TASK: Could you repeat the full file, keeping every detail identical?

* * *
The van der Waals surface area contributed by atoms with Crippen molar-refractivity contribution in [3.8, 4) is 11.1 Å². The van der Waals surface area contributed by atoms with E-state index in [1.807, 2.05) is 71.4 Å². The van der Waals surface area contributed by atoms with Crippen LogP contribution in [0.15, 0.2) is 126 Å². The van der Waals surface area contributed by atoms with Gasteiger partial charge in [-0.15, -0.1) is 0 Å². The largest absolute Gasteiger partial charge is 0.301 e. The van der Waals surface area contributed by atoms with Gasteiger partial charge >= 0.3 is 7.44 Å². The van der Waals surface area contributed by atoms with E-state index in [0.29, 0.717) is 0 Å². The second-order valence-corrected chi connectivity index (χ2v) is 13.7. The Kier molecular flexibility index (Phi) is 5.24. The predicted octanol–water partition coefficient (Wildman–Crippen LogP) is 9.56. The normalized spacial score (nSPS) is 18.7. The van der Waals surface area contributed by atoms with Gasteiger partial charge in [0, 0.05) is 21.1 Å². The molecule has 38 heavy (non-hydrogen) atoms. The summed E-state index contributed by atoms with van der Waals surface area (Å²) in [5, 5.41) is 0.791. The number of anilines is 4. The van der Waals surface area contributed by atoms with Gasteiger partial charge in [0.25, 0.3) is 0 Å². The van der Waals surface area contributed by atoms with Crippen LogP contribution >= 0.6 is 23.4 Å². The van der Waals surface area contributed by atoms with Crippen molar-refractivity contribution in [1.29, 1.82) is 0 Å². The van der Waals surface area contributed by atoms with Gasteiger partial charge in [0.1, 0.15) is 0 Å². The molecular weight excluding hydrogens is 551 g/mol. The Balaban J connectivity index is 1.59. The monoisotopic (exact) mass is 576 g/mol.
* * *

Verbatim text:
The van der Waals surface area contributed by atoms with Crippen molar-refractivity contribution in [3.8, 4) is 11.1 Å². The van der Waals surface area contributed by atoms with E-state index in [1.807, 2.05) is 71.4 Å². The van der Waals surface area contributed by atoms with Crippen LogP contribution in [0.15, 0.2) is 126 Å². The van der Waals surface area contributed by atoms with Gasteiger partial charge in [-0.15, -0.1) is 0 Å². The largest absolute Gasteiger partial charge is 0.301 e. The van der Waals surface area contributed by atoms with Gasteiger partial charge >= 0.3 is 7.44 Å². The van der Waals surface area contributed by atoms with E-state index in [0.29, 0.717) is 0 Å². The second-order valence-corrected chi connectivity index (χ2v) is 13.7. The Kier molecular flexibility index (Phi) is 5.24. The predicted octanol–water partition coefficient (Wildman–Crippen LogP) is 9.56. The normalized spacial score (nSPS) is 18.7. The van der Waals surface area contributed by atoms with Gasteiger partial charge in [0, 0.05) is 21.1 Å². The molecule has 38 heavy (non-hydrogen) atoms. The summed E-state index contributed by atoms with van der Waals surface area (Å²) in [5, 5.41) is 0.791. The number of anilines is 4. The van der Waals surface area contributed by atoms with Gasteiger partial charge in [0.25, 0.3) is 0 Å². The van der Waals surface area contributed by atoms with Crippen LogP contribution >= 0.6 is 23.4 Å². The van der Waals surface area contributed by atoms with Crippen molar-refractivity contribution in [1.29, 1.82) is 0 Å². The van der Waals surface area contributed by atoms with Gasteiger partial charge in [0.1, 0.15) is 0 Å². The molecular weight excluding hydrogens is 551 g/mol. The Balaban J connectivity index is 1.59. The monoisotopic (exact) mass is 576 g/mol.